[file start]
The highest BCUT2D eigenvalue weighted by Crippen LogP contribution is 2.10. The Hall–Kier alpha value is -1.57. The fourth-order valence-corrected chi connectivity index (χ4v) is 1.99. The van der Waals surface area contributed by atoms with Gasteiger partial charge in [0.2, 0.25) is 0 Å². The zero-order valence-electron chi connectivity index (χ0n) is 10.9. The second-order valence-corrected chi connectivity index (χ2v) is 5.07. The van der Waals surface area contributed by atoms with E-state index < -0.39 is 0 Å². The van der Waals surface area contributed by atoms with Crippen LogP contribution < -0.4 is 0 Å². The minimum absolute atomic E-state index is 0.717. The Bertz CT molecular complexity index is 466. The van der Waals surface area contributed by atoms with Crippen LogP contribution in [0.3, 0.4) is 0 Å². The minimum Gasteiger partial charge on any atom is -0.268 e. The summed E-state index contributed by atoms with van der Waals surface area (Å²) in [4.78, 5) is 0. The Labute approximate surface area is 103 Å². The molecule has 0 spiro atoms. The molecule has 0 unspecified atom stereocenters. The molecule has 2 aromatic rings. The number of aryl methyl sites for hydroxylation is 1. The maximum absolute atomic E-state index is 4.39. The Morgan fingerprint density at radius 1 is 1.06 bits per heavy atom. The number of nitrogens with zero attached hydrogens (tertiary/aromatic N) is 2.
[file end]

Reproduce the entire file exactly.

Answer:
The highest BCUT2D eigenvalue weighted by Crippen LogP contribution is 2.10. The Hall–Kier alpha value is -1.57. The fourth-order valence-corrected chi connectivity index (χ4v) is 1.99. The van der Waals surface area contributed by atoms with Gasteiger partial charge in [0.2, 0.25) is 0 Å². The zero-order valence-electron chi connectivity index (χ0n) is 10.9. The second-order valence-corrected chi connectivity index (χ2v) is 5.07. The van der Waals surface area contributed by atoms with E-state index < -0.39 is 0 Å². The van der Waals surface area contributed by atoms with Crippen LogP contribution < -0.4 is 0 Å². The minimum absolute atomic E-state index is 0.717. The Bertz CT molecular complexity index is 466. The van der Waals surface area contributed by atoms with Crippen LogP contribution in [0.3, 0.4) is 0 Å². The minimum Gasteiger partial charge on any atom is -0.268 e. The summed E-state index contributed by atoms with van der Waals surface area (Å²) in [4.78, 5) is 0. The Labute approximate surface area is 103 Å². The molecule has 0 spiro atoms. The molecule has 0 unspecified atom stereocenters. The molecule has 2 aromatic rings. The number of aryl methyl sites for hydroxylation is 1. The maximum absolute atomic E-state index is 4.39. The Morgan fingerprint density at radius 1 is 1.06 bits per heavy atom. The number of nitrogens with zero attached hydrogens (tertiary/aromatic N) is 2.